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Tuesday, October 21, 2014

Doug's Domain

Doug Vetter, ATP/CFI

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January 6, 2006

Last month I dropped by the dealer to schedule an appointment for an oil service. While there, I spoke with my mechanic and brought up the issue of the sloppy 1->2 shift exhibited by the "new" transmission we installed a bit over a year ago. He asked me to schedule with a loaner so he could do a bit of driving to see what was up.

I brought the car in today. Later In the afternoon my mechanic informed me that the oil service went off without a hitch as usual, and that he was able to duplicate the 1->2 shift problem easily. He rendered an accurate description of the problem for the BMW tech center, and they ultimately suggested the next course of action -- tweaking of an adjustment band and replacement of a solenoid. The necessary parts (a pan gasket as well as the solenoid) are now on order. He asked me to bring the car back as soon as the parts come in -- probably early next week. He also mentioned that if this didn't fix the problem, the next step was another new transmission -- under warranty, of course.

The highlight of the day was getting to drive an E90 325i loaner. I developed fairly strong feelings about the car almost immediately. I can tell that if the E90 coupe is anything like the E90 sedan, it's going to be a love-hate relationship. This isn't an E90 site (yet), so I won't go into incredible detail about this, but I'll say a few things just in case anyone at BMW is reading.

Good things about the E90

Bad things about the E90

I don't like the exterior of this vehicle any more than any other Bangle design, but I could probably get used to it over time (much like I have grown to appreciate the E46). However, the one thing I cannot excuse under any circumstances is the interior. The people who designed (and approved) the interior need to be kicked in the nads and shown the door. Some cases in point:

The single biggest exterior design issue I have is the disturbing lack of protective side moldings. This evidently follows a disturbing trend in the auto industry to have form override function.

Do BMW designers think we live in a perfect world in which everyone is courteous enough to avoid slamming their doors into our cars? Where shopping carts don't become possessed and hurl into our vehicles at Mach 1? Or where I'm perfect enough to NEVER open my door too far in the garage right next to that metal structural support? I mean, BMW has intentionally screwed up the cosmetics of the car anyway...the least they could do is help us prevent ACCIDENTAL damage.

If you're wondering why I'm considering dropping $5K or more to refurbish my eight year old E36, now you know. Something tells me that truly great BMWs built by common-sense engineers are a thing of the past.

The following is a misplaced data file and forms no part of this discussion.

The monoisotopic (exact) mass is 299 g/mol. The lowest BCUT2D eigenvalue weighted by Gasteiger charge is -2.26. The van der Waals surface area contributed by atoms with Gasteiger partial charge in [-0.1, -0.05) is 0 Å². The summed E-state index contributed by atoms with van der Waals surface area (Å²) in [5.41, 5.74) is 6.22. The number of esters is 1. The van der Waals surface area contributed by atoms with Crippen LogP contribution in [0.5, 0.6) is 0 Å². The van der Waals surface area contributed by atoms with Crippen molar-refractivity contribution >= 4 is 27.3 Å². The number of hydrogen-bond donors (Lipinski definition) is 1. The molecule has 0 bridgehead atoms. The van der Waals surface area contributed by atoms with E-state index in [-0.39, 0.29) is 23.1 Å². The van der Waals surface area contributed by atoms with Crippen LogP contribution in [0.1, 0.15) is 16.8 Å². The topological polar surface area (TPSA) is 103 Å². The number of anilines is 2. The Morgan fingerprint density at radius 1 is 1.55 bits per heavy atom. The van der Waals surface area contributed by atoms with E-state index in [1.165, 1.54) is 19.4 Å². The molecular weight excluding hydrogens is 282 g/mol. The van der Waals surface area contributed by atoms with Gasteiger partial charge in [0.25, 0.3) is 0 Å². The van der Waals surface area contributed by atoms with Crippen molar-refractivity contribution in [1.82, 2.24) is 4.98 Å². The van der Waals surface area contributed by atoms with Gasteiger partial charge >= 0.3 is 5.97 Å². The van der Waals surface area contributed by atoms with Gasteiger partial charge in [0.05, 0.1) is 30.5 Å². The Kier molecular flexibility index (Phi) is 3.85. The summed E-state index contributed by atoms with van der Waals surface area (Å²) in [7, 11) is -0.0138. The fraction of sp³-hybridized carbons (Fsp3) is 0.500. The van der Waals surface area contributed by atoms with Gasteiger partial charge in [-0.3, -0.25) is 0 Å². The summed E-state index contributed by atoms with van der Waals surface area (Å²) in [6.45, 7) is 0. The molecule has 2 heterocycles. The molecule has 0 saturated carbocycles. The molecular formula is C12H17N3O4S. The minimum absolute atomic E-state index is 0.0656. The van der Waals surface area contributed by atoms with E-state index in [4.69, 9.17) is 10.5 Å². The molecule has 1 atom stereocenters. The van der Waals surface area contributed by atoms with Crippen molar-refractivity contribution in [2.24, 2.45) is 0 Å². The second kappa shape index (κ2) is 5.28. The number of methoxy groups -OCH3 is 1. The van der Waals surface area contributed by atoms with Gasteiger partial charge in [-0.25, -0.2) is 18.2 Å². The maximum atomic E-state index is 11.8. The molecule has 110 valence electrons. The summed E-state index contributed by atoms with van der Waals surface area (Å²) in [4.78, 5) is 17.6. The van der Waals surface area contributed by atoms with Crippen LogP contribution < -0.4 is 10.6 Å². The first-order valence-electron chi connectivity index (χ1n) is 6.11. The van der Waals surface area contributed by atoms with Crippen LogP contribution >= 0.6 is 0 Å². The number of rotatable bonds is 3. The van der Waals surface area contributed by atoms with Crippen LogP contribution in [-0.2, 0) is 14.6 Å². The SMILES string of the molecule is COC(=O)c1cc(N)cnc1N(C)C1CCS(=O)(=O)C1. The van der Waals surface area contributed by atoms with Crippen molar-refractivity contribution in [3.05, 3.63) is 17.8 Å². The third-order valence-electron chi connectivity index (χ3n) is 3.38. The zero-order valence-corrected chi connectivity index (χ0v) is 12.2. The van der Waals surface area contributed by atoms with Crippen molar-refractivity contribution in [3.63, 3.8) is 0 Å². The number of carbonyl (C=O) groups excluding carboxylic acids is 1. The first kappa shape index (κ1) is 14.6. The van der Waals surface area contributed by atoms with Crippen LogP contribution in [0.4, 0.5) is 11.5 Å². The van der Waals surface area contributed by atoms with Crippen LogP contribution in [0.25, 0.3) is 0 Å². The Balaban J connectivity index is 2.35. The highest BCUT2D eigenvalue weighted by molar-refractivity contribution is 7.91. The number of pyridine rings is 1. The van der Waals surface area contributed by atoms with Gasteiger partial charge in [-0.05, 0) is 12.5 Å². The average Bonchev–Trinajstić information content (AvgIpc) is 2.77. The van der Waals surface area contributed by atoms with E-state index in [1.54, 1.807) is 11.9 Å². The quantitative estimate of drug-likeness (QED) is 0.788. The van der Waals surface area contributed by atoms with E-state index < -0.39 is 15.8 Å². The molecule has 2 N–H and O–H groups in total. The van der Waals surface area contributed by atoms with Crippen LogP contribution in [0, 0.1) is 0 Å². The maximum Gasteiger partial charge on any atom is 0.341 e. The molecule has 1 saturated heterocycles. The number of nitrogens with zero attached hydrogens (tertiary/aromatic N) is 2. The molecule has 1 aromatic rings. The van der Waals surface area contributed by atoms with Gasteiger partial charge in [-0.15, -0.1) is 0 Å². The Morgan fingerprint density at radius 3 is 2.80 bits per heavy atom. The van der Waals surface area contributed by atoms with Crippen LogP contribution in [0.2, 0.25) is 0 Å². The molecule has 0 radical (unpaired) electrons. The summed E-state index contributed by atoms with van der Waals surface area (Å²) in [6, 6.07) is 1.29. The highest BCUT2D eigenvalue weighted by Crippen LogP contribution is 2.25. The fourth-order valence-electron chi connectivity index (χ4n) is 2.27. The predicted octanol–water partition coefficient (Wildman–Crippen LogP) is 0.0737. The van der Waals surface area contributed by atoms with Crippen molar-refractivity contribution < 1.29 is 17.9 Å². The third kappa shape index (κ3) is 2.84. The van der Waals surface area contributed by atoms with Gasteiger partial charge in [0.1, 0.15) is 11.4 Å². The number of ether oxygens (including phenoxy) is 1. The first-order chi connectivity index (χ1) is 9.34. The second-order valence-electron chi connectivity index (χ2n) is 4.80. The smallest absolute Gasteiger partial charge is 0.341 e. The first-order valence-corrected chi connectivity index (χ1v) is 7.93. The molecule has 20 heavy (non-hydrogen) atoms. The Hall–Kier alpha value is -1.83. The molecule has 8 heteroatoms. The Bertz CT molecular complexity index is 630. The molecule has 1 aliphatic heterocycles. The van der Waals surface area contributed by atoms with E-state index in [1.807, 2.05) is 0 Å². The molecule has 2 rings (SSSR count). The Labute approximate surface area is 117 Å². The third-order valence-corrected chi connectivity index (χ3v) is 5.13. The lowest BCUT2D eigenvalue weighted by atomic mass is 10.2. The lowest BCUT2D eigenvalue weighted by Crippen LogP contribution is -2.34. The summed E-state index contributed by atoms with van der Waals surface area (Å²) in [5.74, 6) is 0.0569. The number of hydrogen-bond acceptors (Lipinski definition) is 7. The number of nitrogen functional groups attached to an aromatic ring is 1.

Parts $46, Labor $38. Total $99, Mileage: 123621.

January 30, 2006

After almost a month's delay, I brought the car in to have the 1->2 sloppy shift issue resolved. My mechanic adjusted the band and replaced the solenoid as requested by the tech line, but to no avail. I received a call around 3PM to let me know that BMW had approved replacement of the transmission free of charge. The appointment for that work is set for mid-February and is expected to take two days. There was no charge for today's work, and I got a free wash out of the deal as well.

While at the dealer, I asked the parts department to research some parts prices for the upcoming interior overhaul. Here are the results (note: these are retail prices, and I will receive a discount):

Obviously, this won't be an inexpensive endeavor, but as long as I don't sell the car or lose it in an accident, I can't lose. I figure that when combined with the new transmission, recent suspension and steering components, tires, and (soon) a new set of brakes, it's safe to say that the car will look and function like a new vehicle for considerably less cost. Due to the characteristics of the leather and carpet, I'm bound to restore some of that nice new car smell as well. How can you beat that?

Mileage: 124087.

Februrary 18, 2006

For the last two days I got to drive an E46 330i loaner while my E36 was in the shop getting a transmission replacement under warranty (if you have to ask, read my earlier reports). I have to tell you -- I really enjoyed driving this car, particularly after driving the E90. Did it necessarily take corners better than the E90? Not exactly. What I so much enjoyed about it was the relative lack of irritating design flaws. The traditional driver-centric cockpit design just "works" better, the center console-based window controls fall to my right hand as my left hand keeps the vehicle out of the weeds, the entire interior seems to have that distinctly German conservative feel to it, and the overall look of the car just seemed to mesh with what I'd say makes a BMW a BMW. Pretty amazing. When I wasn't cursing BMW designers I found I could actually focus on the pleasure of the driving experience again.

I don't know what was louder -- the squealing of the tires as the car took corners like it was on rails, or me...squealing in delight as I "rowed" the steptronic through the gears and listened to the beautiful symphony that is the BMW exhaust note. At that point, I had an epiphany. BMW has spoiled me. If the mechanicals were the only concern, I sincerely doubt I would ever care to own anything other than a BMW -- high maintenance costs and all. This is probably due in part to the fact that as I've grown older, I've come to appreciate that I have only one ticket to ride this little merry-go-round we call life, and life is too short to tolerate anything less than the highest quality in everything. Now if I can only convince BMW that its exterior and interior design groups need a refresher course on what it means to design a distinctly German automobile.